Nay posting this last couple of days, quite simply because I’ve been spending some time with the stranger that is my wife. Fourteen months of living out of bags has finally come to an end and on Wednesday morning I set off for work on Raasay for the first time since the middle of September 2012. Twenty two unbroken days of sleeping in my own bed followed by a commute down ‘Calum’s road’, I think we’re both in shock and keep waiting for the phone call that will once more drag me away, well I’m not going
It was such a pleasure to get up on Wednesday morning, don my working clothes and tootle down the road in the ‘Old Girl’ to join the Hallaig. I wouldn’t have cared if I’d been joining a Chinese junk, it was just so good to be returning to some kind of normality. The weather was fine the wind fresh and it wasn’t even too dark when I arrived at a very busy harbour. As well as the two Raasay ferries shuttling in and out there was much activity from Ferguson Transport’s ex tank landing craft ‘Harvest Anne,
who was on hire to the council.
The busy workhorse was running backwards and forwards constantly with tar lorries for the ‘youth hostel road’ which was getting some 600 tons of new road surface deposited on it.
The good ship Hallaig however was due to carry out anchor trails under the watchful eye of Lloyds and the captain had decided to conduct them just to the north of Sgeir Cnapach off Oscaig.
Choosing a patch of ground that I knew very well, too well in fact for it was here that I suffered a bend whilst clam diving some eighteen years or so ago. An incident that ended up in a helicopter ride, ten hour decompression on oxygen and a night under observation in hospital. It also gave me a new insight into my own mortality and changed forever the way I view life. Today however I’d bee keeping dry whilst the 750kg gave a few scallops a headache as the 499GRT Hallaig dragged its anchor over them in the 45knot wind. The day was in fact turning in to pure minger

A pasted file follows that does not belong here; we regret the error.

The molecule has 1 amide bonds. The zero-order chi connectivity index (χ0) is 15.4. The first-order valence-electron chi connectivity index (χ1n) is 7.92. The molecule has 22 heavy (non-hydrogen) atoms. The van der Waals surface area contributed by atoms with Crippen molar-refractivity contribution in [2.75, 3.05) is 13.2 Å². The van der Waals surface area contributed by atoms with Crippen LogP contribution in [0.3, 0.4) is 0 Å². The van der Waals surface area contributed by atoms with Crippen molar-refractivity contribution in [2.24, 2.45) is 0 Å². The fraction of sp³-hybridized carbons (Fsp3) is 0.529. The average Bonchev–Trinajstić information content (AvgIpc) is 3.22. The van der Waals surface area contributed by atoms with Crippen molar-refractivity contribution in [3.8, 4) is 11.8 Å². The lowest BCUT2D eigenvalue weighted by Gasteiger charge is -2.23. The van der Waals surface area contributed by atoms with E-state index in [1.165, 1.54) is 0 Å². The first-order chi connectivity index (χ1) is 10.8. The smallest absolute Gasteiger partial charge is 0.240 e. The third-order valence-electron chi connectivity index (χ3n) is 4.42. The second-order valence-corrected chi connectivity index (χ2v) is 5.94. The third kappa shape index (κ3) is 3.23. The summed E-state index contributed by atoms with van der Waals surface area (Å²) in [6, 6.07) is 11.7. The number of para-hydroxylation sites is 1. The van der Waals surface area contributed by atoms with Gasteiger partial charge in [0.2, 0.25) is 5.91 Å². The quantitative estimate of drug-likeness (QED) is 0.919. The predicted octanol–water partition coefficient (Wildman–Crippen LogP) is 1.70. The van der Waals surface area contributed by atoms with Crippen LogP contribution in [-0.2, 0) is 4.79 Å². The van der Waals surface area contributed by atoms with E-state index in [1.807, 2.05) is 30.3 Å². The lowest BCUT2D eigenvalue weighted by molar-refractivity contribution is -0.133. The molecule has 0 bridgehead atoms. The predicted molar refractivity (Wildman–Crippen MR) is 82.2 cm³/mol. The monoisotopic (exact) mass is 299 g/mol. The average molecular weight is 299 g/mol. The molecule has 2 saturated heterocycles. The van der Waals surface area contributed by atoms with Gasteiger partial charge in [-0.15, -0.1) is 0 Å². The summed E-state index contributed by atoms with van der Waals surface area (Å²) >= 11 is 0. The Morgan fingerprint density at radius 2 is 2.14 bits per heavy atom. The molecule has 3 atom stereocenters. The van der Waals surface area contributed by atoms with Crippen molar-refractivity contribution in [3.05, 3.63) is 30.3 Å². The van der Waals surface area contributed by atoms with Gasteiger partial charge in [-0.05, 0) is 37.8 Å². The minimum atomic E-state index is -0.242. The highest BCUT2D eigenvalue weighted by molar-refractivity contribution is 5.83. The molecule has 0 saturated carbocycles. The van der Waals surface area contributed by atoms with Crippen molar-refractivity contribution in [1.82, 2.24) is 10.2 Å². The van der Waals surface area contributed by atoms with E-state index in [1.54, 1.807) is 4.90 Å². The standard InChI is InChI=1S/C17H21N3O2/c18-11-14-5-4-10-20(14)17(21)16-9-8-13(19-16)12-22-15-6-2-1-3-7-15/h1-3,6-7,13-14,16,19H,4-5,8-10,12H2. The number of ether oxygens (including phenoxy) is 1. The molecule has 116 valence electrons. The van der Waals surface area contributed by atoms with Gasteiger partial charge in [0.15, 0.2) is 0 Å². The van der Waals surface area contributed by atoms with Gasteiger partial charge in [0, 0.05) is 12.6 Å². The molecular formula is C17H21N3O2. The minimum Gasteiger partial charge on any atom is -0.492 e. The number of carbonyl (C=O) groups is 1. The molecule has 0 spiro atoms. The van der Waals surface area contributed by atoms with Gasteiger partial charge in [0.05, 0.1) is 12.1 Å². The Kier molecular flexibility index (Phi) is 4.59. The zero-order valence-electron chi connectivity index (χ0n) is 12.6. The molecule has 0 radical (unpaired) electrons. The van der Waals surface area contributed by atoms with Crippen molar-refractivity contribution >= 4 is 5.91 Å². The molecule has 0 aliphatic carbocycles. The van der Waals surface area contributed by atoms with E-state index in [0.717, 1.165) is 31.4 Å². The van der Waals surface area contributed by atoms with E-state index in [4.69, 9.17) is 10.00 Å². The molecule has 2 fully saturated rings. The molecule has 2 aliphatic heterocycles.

luckily south wind is probably the best direction for Sconser, where we went to pick up the BBC. Of course as soon as the press were on board the day really ‘went to 5h1t’ and the total silence of a Hallaig propelled purely on batteries was lost in the force nine gusting ten southerly ‘severe gale’. The planned filming of her arriving on the Raasay slip abandoned in favour of returning to the berth and putting out four stern lines, two head lines and two springs . One of those parting like a gunshot and leaving me with sore hands, not to mention boots full of water. Still it was a great ‘shakedown’ for the new vessel and her crew.
Wi Fi too
Today was probably less windy but colder and with less of the wet stuff, though some of it did fall very noisily as hail. Many of the yard workers departed, as did the ‘passage crew’ leaving us to do some cleaning up, paperwork and recover from an unexpected blackout. For at some point during the early hours both power and internet had gone off on Raasay. Well it had at parts connected to the national grid anyway we at the north end DO NOT suffer from power cuts, and if we do they’re for minutes only. Our internet is also faster and more reliable too now, the joys of ‘self sufficiency’ in energy
Anyway it proved an interesting exercise in resetting the various trips and rebooting systems on our hi tech hybrid ship
Doesn’t she look lovely now with all her fresh paint and signage.
The latest addition to the CalMac fleet has also been having a WiFi network fitted on board for the customers.
This chap was only supposed to be sorting out the software so turned up without a ladder, luckily I have one on the back of the Land rover
Of course I carried out a ‘risk assessment’ first, obtained a ‘permit to work’ cordoned off the area, wore a safety harness and made the installer sign a disclaimer Well it was either that or send him away without fitting the stuff